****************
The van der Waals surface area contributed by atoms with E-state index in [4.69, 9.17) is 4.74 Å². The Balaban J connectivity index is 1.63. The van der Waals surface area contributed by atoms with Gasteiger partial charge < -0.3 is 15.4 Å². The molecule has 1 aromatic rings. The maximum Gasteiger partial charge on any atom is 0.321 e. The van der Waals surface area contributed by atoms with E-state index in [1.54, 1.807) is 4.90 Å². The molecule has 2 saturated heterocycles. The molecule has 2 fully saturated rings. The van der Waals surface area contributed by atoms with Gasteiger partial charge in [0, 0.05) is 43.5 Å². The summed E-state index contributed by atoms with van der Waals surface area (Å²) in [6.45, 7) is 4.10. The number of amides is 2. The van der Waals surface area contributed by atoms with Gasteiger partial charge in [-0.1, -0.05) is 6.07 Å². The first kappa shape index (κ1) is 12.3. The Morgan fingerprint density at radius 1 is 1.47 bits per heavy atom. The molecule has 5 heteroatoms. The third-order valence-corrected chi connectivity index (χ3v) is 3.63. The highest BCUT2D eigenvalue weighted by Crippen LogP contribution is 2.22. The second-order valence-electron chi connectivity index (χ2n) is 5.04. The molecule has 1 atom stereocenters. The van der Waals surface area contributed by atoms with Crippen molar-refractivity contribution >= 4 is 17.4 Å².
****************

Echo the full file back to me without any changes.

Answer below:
The van der Waals surface area contributed by atoms with E-state index in [4.69, 9.17) is 4.74 Å². The Balaban J connectivity index is 1.63. The van der Waals surface area contributed by atoms with Gasteiger partial charge < -0.3 is 15.4 Å². The molecule has 1 aromatic rings. The maximum Gasteiger partial charge on any atom is 0.321 e. The van der Waals surface area contributed by atoms with E-state index in [1.54, 1.807) is 4.90 Å². The molecule has 2 saturated heterocycles. The molecule has 2 fully saturated rings. The van der Waals surface area contributed by atoms with Gasteiger partial charge in [0, 0.05) is 43.5 Å². The summed E-state index contributed by atoms with van der Waals surface area (Å²) in [6.45, 7) is 4.10. The number of amides is 2. The van der Waals surface area contributed by atoms with Gasteiger partial charge in [-0.1, -0.05) is 6.07 Å². The first kappa shape index (κ1) is 12.3. The Morgan fingerprint density at radius 1 is 1.47 bits per heavy atom. The molecule has 5 heteroatoms. The third-order valence-corrected chi connectivity index (χ3v) is 3.63. The highest BCUT2D eigenvalue weighted by Crippen LogP contribution is 2.22. The second-order valence-electron chi connectivity index (χ2n) is 5.04. The molecule has 1 atom stereocenters. The van der Waals surface area contributed by atoms with Crippen molar-refractivity contribution >= 4 is 17.4 Å².